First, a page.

wildmind meditation news Daryl Cameron, Michael Inzlicht and William A. Cunningham: New York Times: One death is a tragedy. One million is a statistic.

You’ve probably heard this saying before. It is thought to capture an unfortunate truth about empathy: While a single crying child or injured puppy tugs at our heartstrings, large numbers of suffering people, as in epidemics, earthquakes and genocides, do not inspire a comparable reaction.

Studies have repeatedly confirmed this. It’s a troubling finding because, as recent research has demonstrated, many of us believe that if more lives are at stake, we will — and should — feel more empathy (i.e., vicariously …

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Seven fun ways to teach your kids mindfulness

April 7, 2015
wildmind meditation news
Still Quiet Place: Mindfulness for Young Children, by Amy Saltzman (CD)
Kaia Roman, MindBodyGreen: I taught a mindfulness class at my daughters’ elementary school this week. Unsurprisingly, the kids taught me way more than I taught them.

While I was doing research to develop the class, I came upon a wealth of information about mindfulness programs in schools. For one, I learned that actress Goldie Hawn has been working with neuroscientists, cognitive psychologists and educators to develop a mindfulness curriculum for schools. I was thrilled to find out that their research reported that mindfulness education in schools has proven …

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No more (Buddhist) Mr. Nice Guy!

February 5, 2015

no more mr nice guy mugRecently Euan, whom I don’t know, wrote a comment expressing his dismay at a girl turning him down because he was “too nice.” Here’s what he wrote:

I only started meditating in December 2014 and was seeing this girl for a while, we went on a couple of dates, the first went well and the second went ok. We continued messaging each other but she seemed less keen, then today she told me she felt we didn’t click and didn’t want to meet again. She said I paid her too many compliments and was too nice. I’m just so angry because I felt like she was leading me on and we had been speaking for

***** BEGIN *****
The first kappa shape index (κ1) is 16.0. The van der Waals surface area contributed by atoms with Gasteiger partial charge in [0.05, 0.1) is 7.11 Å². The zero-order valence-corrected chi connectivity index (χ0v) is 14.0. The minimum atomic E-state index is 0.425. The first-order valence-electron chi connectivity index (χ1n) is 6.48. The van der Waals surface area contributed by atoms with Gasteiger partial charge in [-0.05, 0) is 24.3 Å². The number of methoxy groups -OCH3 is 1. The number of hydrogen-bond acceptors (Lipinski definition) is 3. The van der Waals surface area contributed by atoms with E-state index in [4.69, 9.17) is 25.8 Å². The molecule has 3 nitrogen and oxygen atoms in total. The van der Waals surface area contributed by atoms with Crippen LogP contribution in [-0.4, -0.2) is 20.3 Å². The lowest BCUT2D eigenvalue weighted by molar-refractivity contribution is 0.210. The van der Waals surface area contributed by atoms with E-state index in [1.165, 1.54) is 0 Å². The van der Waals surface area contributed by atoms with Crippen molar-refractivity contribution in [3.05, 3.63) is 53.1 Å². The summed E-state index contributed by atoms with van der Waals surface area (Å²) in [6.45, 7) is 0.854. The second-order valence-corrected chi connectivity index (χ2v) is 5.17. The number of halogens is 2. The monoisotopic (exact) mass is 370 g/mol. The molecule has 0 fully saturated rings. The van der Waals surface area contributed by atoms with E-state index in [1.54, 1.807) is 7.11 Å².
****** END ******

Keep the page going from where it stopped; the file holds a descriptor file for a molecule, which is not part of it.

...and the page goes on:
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How stress kills our ability to feel compassion

January 20, 2015

wildmind meditation newsMeditation MP3 – Guided Meditations for Stress Reduction Carolyn Gregoire, Huffington Post: Stress isn’t just bad for our physical and mental health — it may also inhibit our ability to empathize with others, according to new McGill University research.

The study, recently published in the journal Current Biology, found that a drug that blocks stress hormones can increase the ability of both humans and mice to “feel” others’ pain.

The researchers studied the phenomenon known as “emotional contagion of pain,” a key component of empathy which has to do with our ability to experience the pain of strangers.

Previous research by …

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Meditation may physically alter regions of the brain

December 15, 2014

wildmind meditation newsStress-Proof Your Brain, by Rick Hanson (2 CDs)Sravanth Verma, Digital Journal: Harvard researchers at the Massachusetts General Hospital reported that the practice of mindfulness meditation can physically alter regions of the brain associated with memory, sense of self, empathy, and stress.

The study, to be published in January 2015, in “Psychiatry Research: Neuroimaging” indicates that the brain’s gray matter may change as a result of meditation.

“Although the practice of meditation is associated with a sense of peacefulness and physical relaxation, practitioners have long claimed that meditation also provides cognitive and psychological benefits that persist throughout the day,” said …